2. Failure to delegate and empower others (which is crucial for highly-skilled, technical professionals). All too often, leaders can become a bottleneck for decision making, which puts them under more pressure and frustrates everyone else.
  3. Struggle to really connect with people and create a foundation of trust and openness. With rising workplace mental health issues, and fewer opportunities to talk face to face, the importance of talking frankly about how things are going personally and professionally is hard to underestimate.

What is the alternative to being a well-rounded leader?

“The best people are spiky” (Marcus Buckingham1). Outstanding performers in any field of practice do not fit a mould, and in fact have clearly unbalanced attributes. Rafael Nadal’s left-handedness is so dominant that he literally runs around his backhand. He plays to his strengths to get results.

This is not just a feature of elite sports. Zenger and Folkman2 have carried out extensive research on leadership and their analysis of 360 assessments across 100,000 leaders is conclusive. According to them a “lack of weakness is not a distinguishing feature of the best leaders”. For clarity, this does not mean ignoring critical weaknesses (Nadal’s backhand is not an Achilles heel). Their research shows clearly that the most effective leaders, globally and across industries, those in the top quartile of performers, have a small number of standout strengths.

One of the key differences between leadership and tennis of course, is that leadership is all about the performance of others, not your own: it is a team sport. As a leader, you can call upon your team members and peers to bring their unique talents to any problem or crisis. This idea of ‘strengths-based team working’ not only gets the best from others, it also enables you as a leader to spend time using your own unique strengths. Using your strengths is energising, and evidence shows there are a number of benefits, including feeling happier, having more self-esteem, confidence and energy, less stress, and faster learning3.

This tells us something profound about being an authentic leader. It is a liberating way of overcoming the difficulties in sustaining performance and energy during extremely testing times.

About the Author

Andy Jenkins, MCIPD, is the Co-Founder of My Leadership Strengths and designer of the Developing Leaders in Health 360 Assessment


1 Nine Lies About Work (2019) by Marcus Buckingham and Ashley Goodall


Creating a picture during uncertainty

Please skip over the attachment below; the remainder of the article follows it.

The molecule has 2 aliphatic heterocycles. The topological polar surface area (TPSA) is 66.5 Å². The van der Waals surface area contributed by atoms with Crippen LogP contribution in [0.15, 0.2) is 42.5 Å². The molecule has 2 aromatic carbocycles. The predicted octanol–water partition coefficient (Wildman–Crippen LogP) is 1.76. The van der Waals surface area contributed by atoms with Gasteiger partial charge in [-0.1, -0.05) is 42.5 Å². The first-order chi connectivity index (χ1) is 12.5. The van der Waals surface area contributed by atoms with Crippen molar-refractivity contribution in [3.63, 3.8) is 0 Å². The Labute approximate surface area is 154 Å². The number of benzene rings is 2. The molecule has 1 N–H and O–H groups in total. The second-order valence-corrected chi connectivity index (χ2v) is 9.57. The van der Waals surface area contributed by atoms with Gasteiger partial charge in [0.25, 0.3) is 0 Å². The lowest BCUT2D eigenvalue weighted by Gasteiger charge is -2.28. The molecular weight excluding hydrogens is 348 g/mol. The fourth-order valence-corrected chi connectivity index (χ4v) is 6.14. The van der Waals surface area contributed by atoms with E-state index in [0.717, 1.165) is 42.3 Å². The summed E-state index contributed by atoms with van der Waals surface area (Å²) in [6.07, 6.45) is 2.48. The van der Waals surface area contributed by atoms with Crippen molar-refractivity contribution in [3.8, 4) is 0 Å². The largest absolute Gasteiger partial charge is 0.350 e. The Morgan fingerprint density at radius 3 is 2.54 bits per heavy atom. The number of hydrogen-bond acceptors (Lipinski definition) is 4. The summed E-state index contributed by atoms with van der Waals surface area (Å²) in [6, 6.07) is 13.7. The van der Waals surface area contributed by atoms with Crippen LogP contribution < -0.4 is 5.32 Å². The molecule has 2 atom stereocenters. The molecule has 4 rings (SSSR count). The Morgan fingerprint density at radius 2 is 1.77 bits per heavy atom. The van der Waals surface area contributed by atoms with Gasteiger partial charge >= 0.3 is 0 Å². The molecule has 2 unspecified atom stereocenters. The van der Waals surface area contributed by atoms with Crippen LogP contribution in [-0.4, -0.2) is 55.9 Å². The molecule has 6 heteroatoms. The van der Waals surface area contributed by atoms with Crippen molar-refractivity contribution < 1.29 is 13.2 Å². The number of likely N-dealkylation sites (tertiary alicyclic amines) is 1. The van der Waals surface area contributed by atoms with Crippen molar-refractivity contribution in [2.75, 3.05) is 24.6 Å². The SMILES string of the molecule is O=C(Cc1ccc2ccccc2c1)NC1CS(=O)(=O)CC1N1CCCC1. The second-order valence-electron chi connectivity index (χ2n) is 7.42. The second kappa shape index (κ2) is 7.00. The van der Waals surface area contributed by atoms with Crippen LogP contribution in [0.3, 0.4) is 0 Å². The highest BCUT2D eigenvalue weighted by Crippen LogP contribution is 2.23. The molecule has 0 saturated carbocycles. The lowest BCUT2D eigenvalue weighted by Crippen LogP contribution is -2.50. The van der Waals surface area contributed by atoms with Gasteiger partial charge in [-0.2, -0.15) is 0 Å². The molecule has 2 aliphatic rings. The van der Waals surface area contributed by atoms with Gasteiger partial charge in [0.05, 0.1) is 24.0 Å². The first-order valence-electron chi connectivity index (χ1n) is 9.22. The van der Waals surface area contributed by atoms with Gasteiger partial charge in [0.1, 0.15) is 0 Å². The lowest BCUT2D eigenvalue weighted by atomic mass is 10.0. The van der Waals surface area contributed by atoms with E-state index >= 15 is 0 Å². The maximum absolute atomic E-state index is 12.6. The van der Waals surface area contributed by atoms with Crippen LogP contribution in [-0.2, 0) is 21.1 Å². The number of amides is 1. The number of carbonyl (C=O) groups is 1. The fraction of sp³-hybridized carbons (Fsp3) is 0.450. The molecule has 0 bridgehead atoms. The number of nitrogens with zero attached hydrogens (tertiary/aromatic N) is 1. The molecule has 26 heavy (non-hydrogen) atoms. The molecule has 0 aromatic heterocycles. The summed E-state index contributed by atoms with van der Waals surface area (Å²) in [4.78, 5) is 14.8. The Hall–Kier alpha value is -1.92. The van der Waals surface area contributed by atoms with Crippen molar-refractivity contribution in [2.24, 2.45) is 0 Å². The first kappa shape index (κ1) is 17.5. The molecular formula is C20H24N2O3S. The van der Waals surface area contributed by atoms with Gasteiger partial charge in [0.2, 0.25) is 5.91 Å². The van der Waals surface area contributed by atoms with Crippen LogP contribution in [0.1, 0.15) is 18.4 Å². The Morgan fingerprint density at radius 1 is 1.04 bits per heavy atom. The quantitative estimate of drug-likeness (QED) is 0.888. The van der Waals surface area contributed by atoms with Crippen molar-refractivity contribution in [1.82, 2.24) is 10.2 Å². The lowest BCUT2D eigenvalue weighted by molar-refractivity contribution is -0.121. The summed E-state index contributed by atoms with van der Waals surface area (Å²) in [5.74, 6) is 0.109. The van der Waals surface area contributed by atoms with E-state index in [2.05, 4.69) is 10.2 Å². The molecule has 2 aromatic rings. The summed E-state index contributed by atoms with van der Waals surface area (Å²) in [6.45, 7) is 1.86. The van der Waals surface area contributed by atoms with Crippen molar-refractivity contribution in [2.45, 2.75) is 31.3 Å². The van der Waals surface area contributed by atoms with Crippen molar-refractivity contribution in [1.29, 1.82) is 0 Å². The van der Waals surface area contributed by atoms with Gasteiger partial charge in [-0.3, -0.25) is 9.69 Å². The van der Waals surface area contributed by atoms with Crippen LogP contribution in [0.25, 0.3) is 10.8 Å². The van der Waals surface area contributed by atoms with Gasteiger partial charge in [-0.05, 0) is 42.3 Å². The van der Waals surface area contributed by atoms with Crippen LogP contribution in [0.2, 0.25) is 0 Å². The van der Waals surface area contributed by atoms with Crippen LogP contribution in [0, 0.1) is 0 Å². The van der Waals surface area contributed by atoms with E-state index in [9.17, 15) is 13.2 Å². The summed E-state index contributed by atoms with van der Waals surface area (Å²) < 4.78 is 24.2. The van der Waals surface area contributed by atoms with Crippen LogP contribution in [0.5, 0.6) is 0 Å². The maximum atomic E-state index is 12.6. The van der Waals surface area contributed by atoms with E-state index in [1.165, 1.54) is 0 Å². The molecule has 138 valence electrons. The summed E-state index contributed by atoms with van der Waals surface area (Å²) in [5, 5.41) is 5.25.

image of jigsaw

One thing we can guarantee in life is change. Even if we chose to control our lives to minimise change, we cannot control external factors that influence how we do our work or live our lives. Covid-19 is such an example. During the period of crisis and national lockdown, businesses had to adapt overnight and discover alternative ways of working. Some sadly couldn’t provide services and were forced to close their doors; for them, the uncertainty of when and how they could resume has lasted for many more months than perhaps anyone expected. People typically find uncertainty to be aversive, experiencing feelings such as anxiety, frustration and anger (Carleton, 2016b)*. It is therefore imperative that leaders consider how they support teams through times of uncertainty. Don’t underestimate the need for regular communication, both at an individual and team level. If your organisational priorities have shifted, ensure everyone knows why, and most importantly, how their role supports the achievement of these goals. Make time for individuals to ask questions and to share their concerns. Whilst you can’t be certain you’ll have all the answers; actively listening will build rapport and help staff feel valued.

Imagine you and your team are completing a jigsaw but the only person who knows what the box top image is like is you! It could be a time-consuming and emotive process, where everyone is trying to contribute without the satisfaction of realising progress. But if you clarify the image on top of the jigsaw box, you provide clarity enabling everyone to work towards the same goal. It’s no different in business – your role as a leader is to help others understand the vision and key priorities and how collectively you can work towards this. As we venture into a different normal, doing this regularly helps manage uncertainty.